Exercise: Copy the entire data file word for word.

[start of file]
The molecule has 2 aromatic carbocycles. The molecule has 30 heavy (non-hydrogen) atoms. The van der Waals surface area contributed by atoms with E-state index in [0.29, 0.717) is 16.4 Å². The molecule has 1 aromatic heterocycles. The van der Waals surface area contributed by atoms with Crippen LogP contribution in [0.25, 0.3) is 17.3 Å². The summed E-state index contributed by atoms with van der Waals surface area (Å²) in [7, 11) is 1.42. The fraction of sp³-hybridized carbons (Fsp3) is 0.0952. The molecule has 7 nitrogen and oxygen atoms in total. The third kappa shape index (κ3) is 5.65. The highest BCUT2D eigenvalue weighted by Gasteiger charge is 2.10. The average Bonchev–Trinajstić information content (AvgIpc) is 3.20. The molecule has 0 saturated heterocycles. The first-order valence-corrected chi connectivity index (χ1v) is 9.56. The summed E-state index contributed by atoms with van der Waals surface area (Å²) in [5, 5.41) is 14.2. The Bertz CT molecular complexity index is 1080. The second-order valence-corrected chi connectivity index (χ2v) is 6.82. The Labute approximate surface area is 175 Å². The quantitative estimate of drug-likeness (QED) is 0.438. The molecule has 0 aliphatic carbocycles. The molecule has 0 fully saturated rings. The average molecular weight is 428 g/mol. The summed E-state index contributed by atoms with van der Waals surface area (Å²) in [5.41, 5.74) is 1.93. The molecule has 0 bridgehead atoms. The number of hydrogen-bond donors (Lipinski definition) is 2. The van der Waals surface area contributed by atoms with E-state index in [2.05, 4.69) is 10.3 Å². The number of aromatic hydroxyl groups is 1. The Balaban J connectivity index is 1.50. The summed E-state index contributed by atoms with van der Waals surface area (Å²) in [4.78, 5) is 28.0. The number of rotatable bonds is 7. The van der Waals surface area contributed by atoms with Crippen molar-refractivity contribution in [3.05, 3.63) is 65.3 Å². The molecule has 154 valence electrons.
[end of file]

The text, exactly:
The molecule has 2 aromatic carbocycles. The molecule has 30 heavy (non-hydrogen) atoms. The van der Waals surface area contributed by atoms with E-state index in [0.29, 0.717) is 16.4 Å². The molecule has 1 aromatic heterocycles. The van der Waals surface area contributed by atoms with Crippen LogP contribution in [0.25, 0.3) is 17.3 Å². The summed E-state index contributed by atoms with van der Waals surface area (Å²) in [7, 11) is 1.42. The fraction of sp³-hybridized carbons (Fsp3) is 0.0952. The molecule has 7 nitrogen and oxygen atoms in total. The third kappa shape index (κ3) is 5.65. The highest BCUT2D eigenvalue weighted by Gasteiger charge is 2.10. The average Bonchev–Trinajstić information content (AvgIpc) is 3.20. The molecule has 0 saturated heterocycles. The first-order valence-corrected chi connectivity index (χ1v) is 9.56. The summed E-state index contributed by atoms with van der Waals surface area (Å²) in [5, 5.41) is 14.2. The Bertz CT molecular complexity index is 1080. The second-order valence-corrected chi connectivity index (χ2v) is 6.82. The Labute approximate surface area is 175 Å². The quantitative estimate of drug-likeness (QED) is 0.438. The molecule has 0 aliphatic carbocycles. The molecule has 0 fully saturated rings. The average molecular weight is 428 g/mol. The summed E-state index contributed by atoms with van der Waals surface area (Å²) in [5.41, 5.74) is 1.93. The molecule has 0 bridgehead atoms. The number of hydrogen-bond donors (Lipinski definition) is 2. The van der Waals surface area contributed by atoms with E-state index in [2.05, 4.69) is 10.3 Å². The number of aromatic hydroxyl groups is 1. The Balaban J connectivity index is 1.50. The summed E-state index contributed by atoms with van der Waals surface area (Å²) in [4.78, 5) is 28.0. The number of rotatable bonds is 7. The van der Waals surface area contributed by atoms with Crippen molar-refractivity contribution in [3.05, 3.63) is 65.3 Å². The molecule has 154 valence electrons.